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Compassion & Choices Presents Hundreds of Petition Signatures in Support of New Jersey’s Medical Aid-in-Dying Bill to Governor Murphy

Supporters and Family Members of Deceased, Terminally Ill New Jerseyans Gather at State Capitol to Congratulate the Newly-Elected Governor and Advocate for Support of New Jersey's Aid in Dying for the Terminally Ill Act

Mary Creagan, who lost her brother and husband to terminal cancer, presents petitions to Gov. Murphy’s director of constituency with Kim Callinan and Corinne Carey.

Compassion & Choices was joined by advocates, supporters and family members of deceased, terminally Ill New Jerseyans, in presenting over 500 petitions in support of New Jersey’s Aid in Dying for the Terminally Ill Act (A1504/S1072) to Governor Phil Murphy.

The petition reads: “Congratulations, Governor Murphy! We look forward to the day when New Jersey residents will enjoy the same end of life options as residents in other progressive, forward looking states including Oregon, Washington, Montana, Vermont, California, Colorado, and Washington, DC. I am among the 63 percent of New Jersey voters who believe that qualified terminally ill, mentally capable adults should have the right to request and receive medication that they can take to achieve a peaceful death. Please join us in supporting New Jersey’s Aid in Dying for the Terminally Ill Act.”

“Today we congratulate Governor Murphy and look forward to demonstrating to him not only the overwhelming support for medical aid in dying among New Jerseyans but also the sound public policy and improvements in end-of-life care this option has brought to those states where it is a permitted medical practice,” said Corinne Carey, Compassion & Choices New Jersey Campaign Director.

“Governor Murphy and the Legislature are in a unique position to take on the pressing issue of improving end-of-life care and expanding options for the residents of New Jersey,” said Kim Callinan, chief executive officer of Compassion & Choices. “As a former resident of New Jersey, I urge state lawmakers to respect the wishes of their dying constituents – even if they differ from their own – and pass the Aid in Dying for the Terminally Ill Act.”

New Jersey’s Aid in Dying for the Terminally Ill Act, sponsored by Sen. Nicholas Scutari(D-Linden) and Assemblymembers John J. Burzichelli (D-Paulsboro), Tim Eustace (D- Bergen) and Joe Danielson (D-Franklin Township), would give mentally capable, terminally ill adults with six months or fewer to live the option to get a doctor’s prescription for medication they can decide to take if their end-of-life suffering becomes unbearable so they can die peacefully in their sleep.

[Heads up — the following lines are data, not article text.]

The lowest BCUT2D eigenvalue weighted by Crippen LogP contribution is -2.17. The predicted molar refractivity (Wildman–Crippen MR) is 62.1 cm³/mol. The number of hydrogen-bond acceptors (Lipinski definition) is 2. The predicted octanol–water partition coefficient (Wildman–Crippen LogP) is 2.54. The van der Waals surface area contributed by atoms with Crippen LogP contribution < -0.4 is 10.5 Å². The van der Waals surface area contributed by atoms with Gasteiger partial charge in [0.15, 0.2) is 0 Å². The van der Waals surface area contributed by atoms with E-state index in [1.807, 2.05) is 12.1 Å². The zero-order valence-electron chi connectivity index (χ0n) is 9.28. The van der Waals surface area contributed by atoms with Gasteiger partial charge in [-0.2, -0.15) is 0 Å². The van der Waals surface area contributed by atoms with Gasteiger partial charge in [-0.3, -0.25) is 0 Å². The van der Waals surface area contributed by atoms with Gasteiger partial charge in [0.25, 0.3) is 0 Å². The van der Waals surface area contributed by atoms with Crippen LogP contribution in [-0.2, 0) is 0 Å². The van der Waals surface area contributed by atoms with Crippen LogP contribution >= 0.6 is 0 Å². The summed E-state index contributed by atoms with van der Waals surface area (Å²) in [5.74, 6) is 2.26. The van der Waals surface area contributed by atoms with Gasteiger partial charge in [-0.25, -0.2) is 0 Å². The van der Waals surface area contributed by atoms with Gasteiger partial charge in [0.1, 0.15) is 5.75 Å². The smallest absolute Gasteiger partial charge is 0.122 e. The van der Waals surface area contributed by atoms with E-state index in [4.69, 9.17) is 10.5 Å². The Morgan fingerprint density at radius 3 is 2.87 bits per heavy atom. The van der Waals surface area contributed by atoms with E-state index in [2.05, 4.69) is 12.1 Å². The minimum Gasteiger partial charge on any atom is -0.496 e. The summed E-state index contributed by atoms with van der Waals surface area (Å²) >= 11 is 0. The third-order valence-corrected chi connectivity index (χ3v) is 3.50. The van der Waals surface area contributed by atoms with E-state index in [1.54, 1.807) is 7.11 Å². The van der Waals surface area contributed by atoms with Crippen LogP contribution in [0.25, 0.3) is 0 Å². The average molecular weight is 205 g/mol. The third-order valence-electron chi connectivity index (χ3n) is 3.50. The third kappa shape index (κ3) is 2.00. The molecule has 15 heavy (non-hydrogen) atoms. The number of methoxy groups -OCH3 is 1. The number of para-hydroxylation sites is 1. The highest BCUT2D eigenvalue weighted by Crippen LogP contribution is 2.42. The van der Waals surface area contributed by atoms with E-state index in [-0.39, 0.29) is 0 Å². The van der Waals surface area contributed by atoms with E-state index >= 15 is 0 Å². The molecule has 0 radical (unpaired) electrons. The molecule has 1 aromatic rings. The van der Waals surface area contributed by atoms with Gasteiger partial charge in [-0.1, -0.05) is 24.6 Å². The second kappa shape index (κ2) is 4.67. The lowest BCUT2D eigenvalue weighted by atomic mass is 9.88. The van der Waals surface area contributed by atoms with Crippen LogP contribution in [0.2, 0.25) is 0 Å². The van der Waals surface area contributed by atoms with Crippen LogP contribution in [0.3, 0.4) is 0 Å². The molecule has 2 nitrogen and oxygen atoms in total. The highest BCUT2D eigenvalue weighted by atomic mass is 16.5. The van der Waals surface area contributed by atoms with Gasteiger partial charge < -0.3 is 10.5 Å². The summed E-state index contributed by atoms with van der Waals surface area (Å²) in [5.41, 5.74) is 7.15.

The legislation has a large coalition of supporters, including the New Jersey chapter of the American Civil Liberties Union, the New Jersey chapter of the National Association of Social Workers, and the New Jersey Psychological Association, as well as members of the state’s medical, scientific and religious communities. In addition, 63 percent of New Jersey residents said they would support an aid-in-dying bill that “would allow terminally ill patients to obtain a prescription to end their lives,” according to a 2015 Rutgers-Eagleton poll.

Susan Boyce from Rumson, a mother of four children who is living with progressive, terminal, genetic disease Alpha-1 Antitrypsin Deficiency, said: “I am heartened by the support that my fellow New Jerseyans continue to show for medical aid in dying. I continue to do all I can to fight my illness, but if and when my treatment options become exhausted, I would like my life to end the way I’ve lived: surrounded by my friends and loved ones. An end-of-life options law would give me the freedom to achieve a peaceful death. My fellow advocates and I have only one goal: to be afforded the right to decide how we spend our final days.”

Mary Creagan from Mount Laurel, said: “My brother, Michael, died three years ago after terminal throat cancer spread to his brain. Although he was in Hospice care at home, he was heavily sedated and in a lot of pain. His greatest wish was to have a peaceful end to his suffering. He spent most of the final weeks of his life begging for help to be let go. Medical aid in dying is a decision he should have been able to make for himself; a peaceful, sound option when his pain and suffering became too much to bear.”